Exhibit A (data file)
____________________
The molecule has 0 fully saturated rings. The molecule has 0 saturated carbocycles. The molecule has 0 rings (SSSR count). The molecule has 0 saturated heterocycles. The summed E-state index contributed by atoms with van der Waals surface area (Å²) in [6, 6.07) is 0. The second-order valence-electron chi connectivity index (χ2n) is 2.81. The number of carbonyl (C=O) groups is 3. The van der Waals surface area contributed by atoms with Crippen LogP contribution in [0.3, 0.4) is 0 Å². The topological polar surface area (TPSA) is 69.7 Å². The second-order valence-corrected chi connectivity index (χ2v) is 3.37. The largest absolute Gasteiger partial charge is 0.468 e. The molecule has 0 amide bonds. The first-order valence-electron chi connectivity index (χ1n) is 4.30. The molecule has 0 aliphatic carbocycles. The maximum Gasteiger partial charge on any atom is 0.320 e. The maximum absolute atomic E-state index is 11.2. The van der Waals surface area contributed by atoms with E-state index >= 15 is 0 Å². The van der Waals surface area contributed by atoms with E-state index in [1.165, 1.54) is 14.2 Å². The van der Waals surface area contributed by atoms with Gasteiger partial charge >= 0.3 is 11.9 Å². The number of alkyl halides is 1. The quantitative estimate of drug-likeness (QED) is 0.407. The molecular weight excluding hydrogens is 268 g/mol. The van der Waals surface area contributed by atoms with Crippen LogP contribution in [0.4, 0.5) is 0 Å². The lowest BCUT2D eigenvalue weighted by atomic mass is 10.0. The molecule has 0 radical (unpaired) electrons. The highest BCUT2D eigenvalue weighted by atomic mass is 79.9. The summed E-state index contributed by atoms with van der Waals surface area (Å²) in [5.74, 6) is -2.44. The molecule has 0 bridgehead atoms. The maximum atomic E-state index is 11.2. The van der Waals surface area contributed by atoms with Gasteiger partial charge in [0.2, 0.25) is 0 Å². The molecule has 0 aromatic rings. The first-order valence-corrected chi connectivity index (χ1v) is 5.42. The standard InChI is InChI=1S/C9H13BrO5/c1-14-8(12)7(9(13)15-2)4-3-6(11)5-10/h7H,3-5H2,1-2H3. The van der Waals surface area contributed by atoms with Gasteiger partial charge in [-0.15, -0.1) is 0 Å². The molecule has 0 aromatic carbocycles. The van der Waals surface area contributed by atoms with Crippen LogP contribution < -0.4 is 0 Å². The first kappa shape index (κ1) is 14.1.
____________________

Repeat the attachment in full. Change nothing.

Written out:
The molecule has 0 fully saturated rings. The molecule has 0 saturated carbocycles. The molecule has 0 rings (SSSR count). The molecule has 0 saturated heterocycles. The summed E-state index contributed by atoms with van der Waals surface area (Å²) in [6, 6.07) is 0. The second-order valence-electron chi connectivity index (χ2n) is 2.81. The number of carbonyl (C=O) groups is 3. The van der Waals surface area contributed by atoms with Crippen LogP contribution in [0.3, 0.4) is 0 Å². The topological polar surface area (TPSA) is 69.7 Å². The second-order valence-corrected chi connectivity index (χ2v) is 3.37. The largest absolute Gasteiger partial charge is 0.468 e. The molecule has 0 amide bonds. The first-order valence-electron chi connectivity index (χ1n) is 4.30. The molecule has 0 aliphatic carbocycles. The maximum Gasteiger partial charge on any atom is 0.320 e. The maximum absolute atomic E-state index is 11.2. The van der Waals surface area contributed by atoms with E-state index >= 15 is 0 Å². The van der Waals surface area contributed by atoms with E-state index in [1.165, 1.54) is 14.2 Å². The van der Waals surface area contributed by atoms with Gasteiger partial charge >= 0.3 is 11.9 Å². The number of alkyl halides is 1. The quantitative estimate of drug-likeness (QED) is 0.407. The molecular weight excluding hydrogens is 268 g/mol. The van der Waals surface area contributed by atoms with Crippen LogP contribution in [0.4, 0.5) is 0 Å². The lowest BCUT2D eigenvalue weighted by atomic mass is 10.0. The molecule has 0 radical (unpaired) electrons. The highest BCUT2D eigenvalue weighted by atomic mass is 79.9. The summed E-state index contributed by atoms with van der Waals surface area (Å²) in [5.74, 6) is -2.44. The molecule has 0 bridgehead atoms. The maximum atomic E-state index is 11.2. The van der Waals surface area contributed by atoms with Gasteiger partial charge in [0.2, 0.25) is 0 Å². The molecule has 0 aromatic rings. The first-order valence-corrected chi connectivity index (χ1v) is 5.42. The standard InChI is InChI=1S/C9H13BrO5/c1-14-8(12)7(9(13)15-2)4-3-6(11)5-10/h7H,3-5H2,1-2H3. The van der Waals surface area contributed by atoms with Gasteiger partial charge in [-0.15, -0.1) is 0 Å². The molecule has 0 aromatic carbocycles. The van der Waals surface area contributed by atoms with Crippen LogP contribution < -0.4 is 0 Å². The first kappa shape index (κ1) is 14.1.